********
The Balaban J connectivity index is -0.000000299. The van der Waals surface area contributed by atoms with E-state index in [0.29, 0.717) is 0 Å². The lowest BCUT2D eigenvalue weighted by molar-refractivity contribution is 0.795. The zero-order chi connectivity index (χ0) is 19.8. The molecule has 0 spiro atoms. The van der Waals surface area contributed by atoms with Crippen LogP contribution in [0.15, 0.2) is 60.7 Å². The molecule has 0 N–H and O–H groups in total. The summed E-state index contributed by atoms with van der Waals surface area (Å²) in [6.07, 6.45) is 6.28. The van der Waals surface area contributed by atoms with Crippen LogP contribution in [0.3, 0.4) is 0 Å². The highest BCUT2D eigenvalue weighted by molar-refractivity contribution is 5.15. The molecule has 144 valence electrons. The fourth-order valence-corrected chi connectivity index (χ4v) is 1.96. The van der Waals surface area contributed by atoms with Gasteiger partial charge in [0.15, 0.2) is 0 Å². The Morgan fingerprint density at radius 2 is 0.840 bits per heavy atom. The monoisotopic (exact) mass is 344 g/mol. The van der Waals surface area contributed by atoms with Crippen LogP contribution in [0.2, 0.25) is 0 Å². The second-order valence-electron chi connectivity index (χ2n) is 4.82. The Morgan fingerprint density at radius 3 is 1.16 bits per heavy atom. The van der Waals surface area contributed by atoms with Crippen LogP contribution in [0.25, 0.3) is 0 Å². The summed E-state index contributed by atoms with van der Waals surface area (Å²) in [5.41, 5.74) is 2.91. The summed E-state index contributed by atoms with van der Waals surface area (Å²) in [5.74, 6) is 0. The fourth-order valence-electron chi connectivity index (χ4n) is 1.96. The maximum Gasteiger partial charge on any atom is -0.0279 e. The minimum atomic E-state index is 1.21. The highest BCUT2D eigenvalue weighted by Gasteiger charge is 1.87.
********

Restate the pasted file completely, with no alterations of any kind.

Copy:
The Balaban J connectivity index is -0.000000299. The van der Waals surface area contributed by atoms with E-state index in [0.29, 0.717) is 0 Å². The lowest BCUT2D eigenvalue weighted by molar-refractivity contribution is 0.795. The zero-order chi connectivity index (χ0) is 19.8. The molecule has 0 spiro atoms. The van der Waals surface area contributed by atoms with Crippen LogP contribution in [0.15, 0.2) is 60.7 Å². The molecule has 0 N–H and O–H groups in total. The summed E-state index contributed by atoms with van der Waals surface area (Å²) in [6.07, 6.45) is 6.28. The van der Waals surface area contributed by atoms with Crippen LogP contribution in [0.3, 0.4) is 0 Å². The highest BCUT2D eigenvalue weighted by molar-refractivity contribution is 5.15. The molecule has 144 valence electrons. The fourth-order valence-corrected chi connectivity index (χ4v) is 1.96. The van der Waals surface area contributed by atoms with Gasteiger partial charge in [0.15, 0.2) is 0 Å². The Morgan fingerprint density at radius 2 is 0.840 bits per heavy atom. The monoisotopic (exact) mass is 344 g/mol. The van der Waals surface area contributed by atoms with Crippen LogP contribution in [0.2, 0.25) is 0 Å². The second-order valence-electron chi connectivity index (χ2n) is 4.82. The Morgan fingerprint density at radius 3 is 1.16 bits per heavy atom. The van der Waals surface area contributed by atoms with Crippen LogP contribution in [0.25, 0.3) is 0 Å². The summed E-state index contributed by atoms with van der Waals surface area (Å²) in [5.41, 5.74) is 2.91. The summed E-state index contributed by atoms with van der Waals surface area (Å²) in [5.74, 6) is 0. The fourth-order valence-electron chi connectivity index (χ4n) is 1.96. The maximum Gasteiger partial charge on any atom is -0.0279 e. The minimum atomic E-state index is 1.21. The highest BCUT2D eigenvalue weighted by Gasteiger charge is 1.87.